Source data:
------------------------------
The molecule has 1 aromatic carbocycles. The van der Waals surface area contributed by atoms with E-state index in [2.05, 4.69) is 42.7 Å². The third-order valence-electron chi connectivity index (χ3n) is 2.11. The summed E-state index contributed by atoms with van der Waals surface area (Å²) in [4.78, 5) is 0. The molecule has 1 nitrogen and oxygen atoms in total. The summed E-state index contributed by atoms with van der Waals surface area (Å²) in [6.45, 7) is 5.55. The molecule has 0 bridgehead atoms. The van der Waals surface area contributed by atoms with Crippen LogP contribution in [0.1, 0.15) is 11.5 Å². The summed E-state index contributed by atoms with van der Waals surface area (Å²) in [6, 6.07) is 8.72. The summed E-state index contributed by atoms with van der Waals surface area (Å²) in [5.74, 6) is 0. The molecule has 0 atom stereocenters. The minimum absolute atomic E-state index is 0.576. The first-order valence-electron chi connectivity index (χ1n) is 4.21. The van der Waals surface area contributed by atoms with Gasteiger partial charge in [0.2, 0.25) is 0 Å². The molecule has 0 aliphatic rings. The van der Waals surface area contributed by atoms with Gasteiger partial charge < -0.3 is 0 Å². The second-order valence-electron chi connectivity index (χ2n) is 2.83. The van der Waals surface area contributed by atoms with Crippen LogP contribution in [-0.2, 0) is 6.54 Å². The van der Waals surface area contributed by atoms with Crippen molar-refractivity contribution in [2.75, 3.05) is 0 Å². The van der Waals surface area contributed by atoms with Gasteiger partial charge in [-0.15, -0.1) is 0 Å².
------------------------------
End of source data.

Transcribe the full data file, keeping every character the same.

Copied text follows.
The molecule has 1 aromatic carbocycles. The van der Waals surface area contributed by atoms with E-state index in [2.05, 4.69) is 42.7 Å². The third-order valence-electron chi connectivity index (χ3n) is 2.11. The summed E-state index contributed by atoms with van der Waals surface area (Å²) in [4.78, 5) is 0. The molecule has 1 nitrogen and oxygen atoms in total. The summed E-state index contributed by atoms with van der Waals surface area (Å²) in [6.45, 7) is 5.55. The molecule has 0 bridgehead atoms. The van der Waals surface area contributed by atoms with Crippen LogP contribution in [0.1, 0.15) is 11.5 Å². The summed E-state index contributed by atoms with van der Waals surface area (Å²) in [6, 6.07) is 8.72. The summed E-state index contributed by atoms with van der Waals surface area (Å²) in [5.74, 6) is 0. The molecule has 0 atom stereocenters. The minimum absolute atomic E-state index is 0.576. The first-order valence-electron chi connectivity index (χ1n) is 4.21. The van der Waals surface area contributed by atoms with Gasteiger partial charge in [0.2, 0.25) is 0 Å². The molecule has 0 aliphatic rings. The van der Waals surface area contributed by atoms with Gasteiger partial charge < -0.3 is 0 Å². The second-order valence-electron chi connectivity index (χ2n) is 2.83. The van der Waals surface area contributed by atoms with Crippen LogP contribution in [-0.2, 0) is 6.54 Å². The van der Waals surface area contributed by atoms with Crippen molar-refractivity contribution in [2.75, 3.05) is 0 Å². The van der Waals surface area contributed by atoms with Gasteiger partial charge in [-0.15, -0.1) is 0 Å².